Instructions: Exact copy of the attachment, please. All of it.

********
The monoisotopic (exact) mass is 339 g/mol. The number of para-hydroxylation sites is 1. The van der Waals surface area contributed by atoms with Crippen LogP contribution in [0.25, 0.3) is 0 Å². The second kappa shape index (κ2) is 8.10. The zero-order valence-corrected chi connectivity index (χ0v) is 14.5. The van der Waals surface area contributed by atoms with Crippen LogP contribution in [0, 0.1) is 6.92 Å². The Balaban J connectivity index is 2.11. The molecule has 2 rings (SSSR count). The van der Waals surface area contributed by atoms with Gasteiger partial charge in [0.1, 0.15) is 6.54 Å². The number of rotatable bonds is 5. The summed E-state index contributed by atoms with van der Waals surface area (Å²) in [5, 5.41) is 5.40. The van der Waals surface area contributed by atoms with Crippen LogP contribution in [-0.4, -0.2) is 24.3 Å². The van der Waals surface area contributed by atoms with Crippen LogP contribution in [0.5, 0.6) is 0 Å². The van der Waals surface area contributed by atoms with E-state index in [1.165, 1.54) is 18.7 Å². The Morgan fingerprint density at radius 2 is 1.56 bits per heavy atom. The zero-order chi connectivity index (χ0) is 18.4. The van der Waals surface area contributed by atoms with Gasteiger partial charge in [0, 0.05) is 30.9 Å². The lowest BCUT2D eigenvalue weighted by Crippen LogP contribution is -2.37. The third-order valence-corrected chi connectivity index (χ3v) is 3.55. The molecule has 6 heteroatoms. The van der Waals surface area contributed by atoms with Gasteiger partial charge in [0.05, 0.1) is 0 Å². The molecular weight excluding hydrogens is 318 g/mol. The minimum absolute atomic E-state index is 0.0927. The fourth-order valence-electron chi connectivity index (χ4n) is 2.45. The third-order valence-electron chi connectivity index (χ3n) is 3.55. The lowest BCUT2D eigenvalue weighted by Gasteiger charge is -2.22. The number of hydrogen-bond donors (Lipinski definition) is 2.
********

The monoisotopic (exact) mass is 339 g/mol. The number of para-hydroxylation sites is 1. The van der Waals surface area contributed by atoms with Crippen LogP contribution in [0.25, 0.3) is 0 Å². The second kappa shape index (κ2) is 8.10. The zero-order valence-corrected chi connectivity index (χ0v) is 14.5. The van der Waals surface area contributed by atoms with Crippen LogP contribution in [0, 0.1) is 6.92 Å². The Balaban J connectivity index is 2.11. The molecule has 2 rings (SSSR count). The van der Waals surface area contributed by atoms with Gasteiger partial charge in [0.1, 0.15) is 6.54 Å². The number of rotatable bonds is 5. The summed E-state index contributed by atoms with van der Waals surface area (Å²) in [5, 5.41) is 5.40. The van der Waals surface area contributed by atoms with Crippen LogP contribution in [-0.4, -0.2) is 24.3 Å². The van der Waals surface area contributed by atoms with Crippen LogP contribution in [0.5, 0.6) is 0 Å². The van der Waals surface area contributed by atoms with E-state index in [1.165, 1.54) is 18.7 Å². The Morgan fingerprint density at radius 2 is 1.56 bits per heavy atom. The zero-order chi connectivity index (χ0) is 18.4. The van der Waals surface area contributed by atoms with Gasteiger partial charge in [0, 0.05) is 30.9 Å². The lowest BCUT2D eigenvalue weighted by Crippen LogP contribution is -2.37. The third-order valence-corrected chi connectivity index (χ3v) is 3.55. The molecule has 6 heteroatoms. The van der Waals surface area contributed by atoms with Gasteiger partial charge in [0.05, 0.1) is 0 Å². The molecular weight excluding hydrogens is 318 g/mol. The minimum absolute atomic E-state index is 0.0927. The fourth-order valence-electron chi connectivity index (χ4n) is 2.45. The third-order valence-electron chi connectivity index (χ3n) is 3.55. The lowest BCUT2D eigenvalue weighted by Gasteiger charge is -2.22. The number of hydrogen-bond donors (Lipinski definition) is 2.